Just weeks after it began organizing and raising small donations in communities across England, Extinction Rebellion is spreading around the world, with activists from Ghana to the United States joining the call for drastic action to cut global greenhouse gas emissions to net zero by 2025.
The 6,000 people who blocked five Central London bridges just over a week ago, with some of them gluing themselves to government office buildings to protest the climate crisis, launched a movement “that calls for mass economic disruption using non-violent direct action and civil disobedience to halt the destruction of the planet and its wildlife and prevent catastrophic climate change,” DeSmog UK reports, in a dispatch republished by Resilience.org.
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“Around the world, environmental campaign groups and activists watched the action unfold.” And “from the U.S. to Ghana and New Zealand to Western Europe, campaigners have shown enthusiastic support for Extinction Rebellion’s declaration of climate emergency.”
“What happened in London is a drop in a pond compared to what could happen worldwide in months to come,” said Robin Boardman, a Rebellion coordinator in the UK. “Like in the Arab Spring, Tunisia started the uprising, but it was not until it spread to Egypt that the whole movement gripped the Middle East.”
In the U.S., Climate Mobilization founder Margaret Klein Salamon is working on Extinction Rebellion’s international expansion, and sees the group as a game-changer for the wider climate movement “advocating solutions that may have long been seen as impossible, but which the group believe could gather mainstream momentum.”
Salamon “said Extinction Rebellion was born as the climate movement was shifting away from advocating gradual change to demanding immediate action in line with the scale of the climate crisis,” DeSmog writes. Now, her purpose is “ensuring it has a robust enough infrastructure and resources to give the movement the capacity and stamina to organize in the long-term.”
“There is so much momentum around Extinction Rebellion, and what is needed is to be able to escalate the disruption,” she said.: “This is still a very young movement, but there is tremendous enthusiasm for it.”
In a separate post for Resilience, former Greenpeace International CEO Paul Gilding cites five factors that could make the Extinction Rebellion different from the past 30 years of climate activism: the potential for large-scale, non-violent civil disobedience, the crystal clarity of the science declaring a climate emergency, the obvious viability of climate solutions that have been 25 years in development, the support the Rebellion can expect from various quarters—ranging from groups like Climate Mobilization, to newly-elected legislators like Alexandria Ocasio-Cortez (D-NY), and the reality that “nothing else we are doing is working.”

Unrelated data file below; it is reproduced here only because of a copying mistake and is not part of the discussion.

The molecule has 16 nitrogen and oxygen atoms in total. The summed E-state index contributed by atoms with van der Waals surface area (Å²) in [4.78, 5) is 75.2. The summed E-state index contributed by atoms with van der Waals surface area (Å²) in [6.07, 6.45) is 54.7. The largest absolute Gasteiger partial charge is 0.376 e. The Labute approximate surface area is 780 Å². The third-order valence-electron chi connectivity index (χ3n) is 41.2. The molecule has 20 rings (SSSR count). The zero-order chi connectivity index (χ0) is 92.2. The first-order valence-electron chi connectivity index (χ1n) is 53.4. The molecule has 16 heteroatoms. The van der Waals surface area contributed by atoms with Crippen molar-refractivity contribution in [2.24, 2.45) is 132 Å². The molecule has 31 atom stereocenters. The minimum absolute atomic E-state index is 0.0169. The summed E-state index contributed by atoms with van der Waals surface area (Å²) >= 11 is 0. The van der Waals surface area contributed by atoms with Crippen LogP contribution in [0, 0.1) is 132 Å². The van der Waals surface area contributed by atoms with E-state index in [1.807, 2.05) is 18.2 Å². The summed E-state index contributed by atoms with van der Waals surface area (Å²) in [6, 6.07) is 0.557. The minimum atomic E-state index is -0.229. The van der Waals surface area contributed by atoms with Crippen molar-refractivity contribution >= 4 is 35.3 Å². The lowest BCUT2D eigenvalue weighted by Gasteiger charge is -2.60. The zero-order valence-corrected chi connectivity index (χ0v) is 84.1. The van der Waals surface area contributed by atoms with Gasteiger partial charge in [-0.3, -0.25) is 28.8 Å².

To date, “we are failing,” Gilding states. “We have built huge and widespread global support for action across policy-makers, business, and the public. Never has there been such engagement on the climate issue. But success cannot be defined as support for potential action. Success is slashing emissions. And on that, we are failing. There are countless good reasons and justifications for this—and it’s not like millions of us aren’t trying as hard as we can. But we are still failing. And time is up.”
The clarity and urgency of Extinction Rebellion’s message caught the eye of another leading voice for urgent action when UK journalist George Monbiot featured the group in a November 14 post for The Guardian.
“It was a moment of the kind that changes lives,” Monbiot wrote. “At a press conference held by Extinction Rebellion last week, two of us journalists pressed the activists on whether their aims were realistic. They have called, for example, for carbon emissions in the UK to be reduced to net zero by 2025. Wouldn’t it be better, we asked, to pursue some intermediate aims?”
In response, “a young woman called Lizia Woolf stepped forward. She hadn’t spoken before, and I hadn’t really noticed her, but the passion, grief, and fury of her response was utterly compelling. ‘What is it that you are asking me as a 20-year-old to face and to accept about my future and my life?…This is an emergency—we are facing extinction. When you ask questions like that, what is it you want me to feel?” We had no answer.”
Monbiot added that “softer aims might be politically realistic, but they are physically unrealistic. Only shifts commensurate with the scale of our existential crises have any prospect of averting them. Hopeless realism, tinkering at the edges of the problem, got us into this mess. It will not get us out.”
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